After hearing good things about a town up in the mountains known as Dalat, I decided this would be my next stop, but first I spent a day in Nha Trang as it was kind of on route and thought it’d be a good place to squeeze in some quick beach time.
But when I got there I wasn’t overly impressed. Nha Trang was my least favourite place simply because it didn’t feel like I was in Vietnam. Surrounded by high-rise buildings and overrun by tourists, I could have been on any large beach resort in Europe, so the next day I decided to get up early to catch the first bus to Dalat.
The journey itself was six hours of bumpy roads, but was incredibly scenic, taking us through the mountains of the Central Highlands. The further up we went, the windier the roads got, and the foggier the air grew – it was actually a miracle the driver didn’t drive us off the cliff edge!
Dalat itself is a smallish town, so as I got off the bus I thought this would be a prime opportunity to try and improve my map reading skills, which as I discovered in Hanoi, have so far been pretty shocking! How hard could it be to navigate your way around a smaller town with less road names to contend with?
But true to form, I managed to head 20 minutes in the wrong direction from the hostel I was booked into (which wasn’t ideal with a 15kg rucksack on my back in the blazing heat!). Although I did manage to stumble across some beautiful temples on the way, eventually a very sweet elderly Vietnamese lady, who could clearly see how lost I was, came over to help me out (I can see a reoccurring theme developing here!). She couldn’t speak a word of English but after a bit of pointing here and there, she kindly sent me off in the right direction! Another 20 minutes later, I finally reached my destination, which actually turned out to be a pretty special place in the end, as this was where I would later find out my best friends, Becks and Luke, are expecting a baby (a little shout out to you there guys!).
That evening I had a few drinks with some of the locals but retired to bed quite early as the next morning I was going on an off-the-beaten-track “Easy Rider” motorcycle tour of the Central Highlands. My driver-guide Leo rocked up at about 8am, greeting me with the biggest smile before fitting a rather oversized helmet on my head! As we joked about how small my head was, I knew straight away we were going to get on like a house on fire, and so we set off through the town before descending into the surrounding countryside.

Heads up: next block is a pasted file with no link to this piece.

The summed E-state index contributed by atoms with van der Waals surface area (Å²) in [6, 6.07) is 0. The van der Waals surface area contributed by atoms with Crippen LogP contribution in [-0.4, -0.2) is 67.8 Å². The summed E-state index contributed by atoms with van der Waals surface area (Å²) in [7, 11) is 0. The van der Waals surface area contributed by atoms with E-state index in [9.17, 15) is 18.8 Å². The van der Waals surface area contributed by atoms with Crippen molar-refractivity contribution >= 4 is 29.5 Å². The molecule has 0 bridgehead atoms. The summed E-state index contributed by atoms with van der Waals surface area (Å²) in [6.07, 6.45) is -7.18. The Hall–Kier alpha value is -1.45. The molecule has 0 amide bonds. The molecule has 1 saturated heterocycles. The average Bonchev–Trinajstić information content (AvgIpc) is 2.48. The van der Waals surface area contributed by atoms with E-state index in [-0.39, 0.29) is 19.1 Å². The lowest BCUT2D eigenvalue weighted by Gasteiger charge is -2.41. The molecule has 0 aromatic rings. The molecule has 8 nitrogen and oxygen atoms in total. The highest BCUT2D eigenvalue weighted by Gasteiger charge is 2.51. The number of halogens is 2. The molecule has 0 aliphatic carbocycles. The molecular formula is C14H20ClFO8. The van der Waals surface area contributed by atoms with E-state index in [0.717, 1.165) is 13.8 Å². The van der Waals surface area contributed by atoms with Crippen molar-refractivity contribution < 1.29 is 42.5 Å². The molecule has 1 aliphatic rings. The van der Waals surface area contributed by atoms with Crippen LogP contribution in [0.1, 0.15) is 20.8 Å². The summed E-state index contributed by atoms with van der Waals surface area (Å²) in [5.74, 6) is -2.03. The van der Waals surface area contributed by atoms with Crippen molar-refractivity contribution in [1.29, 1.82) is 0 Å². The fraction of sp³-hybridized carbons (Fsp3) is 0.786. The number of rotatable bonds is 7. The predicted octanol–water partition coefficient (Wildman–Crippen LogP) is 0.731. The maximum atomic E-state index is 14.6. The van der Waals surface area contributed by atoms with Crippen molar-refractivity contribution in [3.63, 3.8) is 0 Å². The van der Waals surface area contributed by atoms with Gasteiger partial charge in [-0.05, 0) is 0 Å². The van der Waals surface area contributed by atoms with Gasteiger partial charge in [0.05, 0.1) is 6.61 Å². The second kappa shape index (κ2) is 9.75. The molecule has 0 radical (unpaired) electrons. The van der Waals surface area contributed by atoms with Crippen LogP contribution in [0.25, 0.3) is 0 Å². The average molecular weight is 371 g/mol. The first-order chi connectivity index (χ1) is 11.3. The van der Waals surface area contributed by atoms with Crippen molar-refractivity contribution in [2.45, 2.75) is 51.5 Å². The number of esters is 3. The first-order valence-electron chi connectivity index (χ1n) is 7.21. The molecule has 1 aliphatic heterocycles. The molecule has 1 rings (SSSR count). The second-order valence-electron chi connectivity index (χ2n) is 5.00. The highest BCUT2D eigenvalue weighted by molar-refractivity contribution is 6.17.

Although I would have been perfectly content just sitting on the back of a motorcycle all day long just taking in the scenic views, we stopped off to do a plethora of fun activities throughout the day. I got to visit a silk worm factory, a flower farm, a cricket farm, as well as some impressive temples and the Elephant Waterfall and Paradise Lake. We also found a spot in the woods where I went off on a short hike to the top of a hill to snap some photos of the breathtaking views of Dalat. We definitely fitted in a lot and I was completely exhausted by the end of the day!
But one of the highlights had to be learning how the notorious “weasel coffee” is made. What’s that you ask? Oh just coffee made from beans that a weasel has eaten and eventually pooped out! Leo kept referring to it as “shit coffee” throughout the tour of the farm, which was a little off-putting at first, but intrigued I did try some and it was actually quite nice! Apparently some kind of “magic” happens when the weasel digests the bean, resulting in a chocolatey flavour when grounded and roasted. Upon discovering this “magic” the Vietnamese have now set up farms to make the coffee and I have to admit I’m not at all envious of the person who has the job of picking out the beans!
The Easy Rider tour was definitely one of my favourite experiences so far (maybe a motorbike for my 30th birthday present, mum and dad?!?) but what made it an unforgettable outing was Leo’s wealth of knowledge, hilarious banter and passion for riding. After a quick lunch of Pho Bo Noodles, he invited me to stay at his newly-opened hostel, Tiny Tigers, which is run by both him and his lovely wife. As I enjoyed his company so much that day, I decided to leave my hostel and take him up on his offer, and it turned out to be one of my best accommodation-related decisions on this trip so far.
Leo’s family were so accommodating and treated their hostel more like a homestay, where they sat down and ate dinner with us every night, their gorgeous 3yr old son Tin Tin providing us with much entertainment! I got to hear so much about Vietnamese culture and history this way, and when it came to leaving, I was very sad to say goodbye. So if you’re reading this and find yourself in Dalat one day, make sure you pay them a visit as I promise it’ll be a worthwhile stay!
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